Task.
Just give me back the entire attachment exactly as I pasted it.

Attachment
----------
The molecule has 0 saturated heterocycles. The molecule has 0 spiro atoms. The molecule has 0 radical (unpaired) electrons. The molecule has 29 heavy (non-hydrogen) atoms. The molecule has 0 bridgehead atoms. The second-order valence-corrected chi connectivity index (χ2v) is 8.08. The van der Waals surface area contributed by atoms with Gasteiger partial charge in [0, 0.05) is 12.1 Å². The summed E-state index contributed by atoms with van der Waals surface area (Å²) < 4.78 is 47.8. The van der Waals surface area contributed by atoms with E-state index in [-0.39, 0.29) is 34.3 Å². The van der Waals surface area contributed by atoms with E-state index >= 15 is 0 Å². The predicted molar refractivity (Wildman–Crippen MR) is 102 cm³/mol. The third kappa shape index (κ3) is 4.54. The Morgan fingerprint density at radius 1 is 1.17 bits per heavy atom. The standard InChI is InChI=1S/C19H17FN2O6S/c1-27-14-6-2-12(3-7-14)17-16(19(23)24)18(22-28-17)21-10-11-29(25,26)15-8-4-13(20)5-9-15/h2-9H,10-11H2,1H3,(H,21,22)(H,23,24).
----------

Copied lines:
The molecule has 0 saturated heterocycles. The molecule has 0 spiro atoms. The molecule has 0 radical (unpaired) electrons. The molecule has 29 heavy (non-hydrogen) atoms. The molecule has 0 bridgehead atoms. The second-order valence-corrected chi connectivity index (χ2v) is 8.08. The van der Waals surface area contributed by atoms with Gasteiger partial charge in [0, 0.05) is 12.1 Å². The summed E-state index contributed by atoms with van der Waals surface area (Å²) < 4.78 is 47.8. The van der Waals surface area contributed by atoms with E-state index in [-0.39, 0.29) is 34.3 Å². The van der Waals surface area contributed by atoms with E-state index >= 15 is 0 Å². The predicted molar refractivity (Wildman–Crippen MR) is 102 cm³/mol. The third kappa shape index (κ3) is 4.54. The Morgan fingerprint density at radius 1 is 1.17 bits per heavy atom. The standard InChI is InChI=1S/C19H17FN2O6S/c1-27-14-6-2-12(3-7-14)17-16(19(23)24)18(22-28-17)21-10-11-29(25,26)15-8-4-13(20)5-9-15/h2-9H,10-11H2,1H3,(H,21,22)(H,23,24).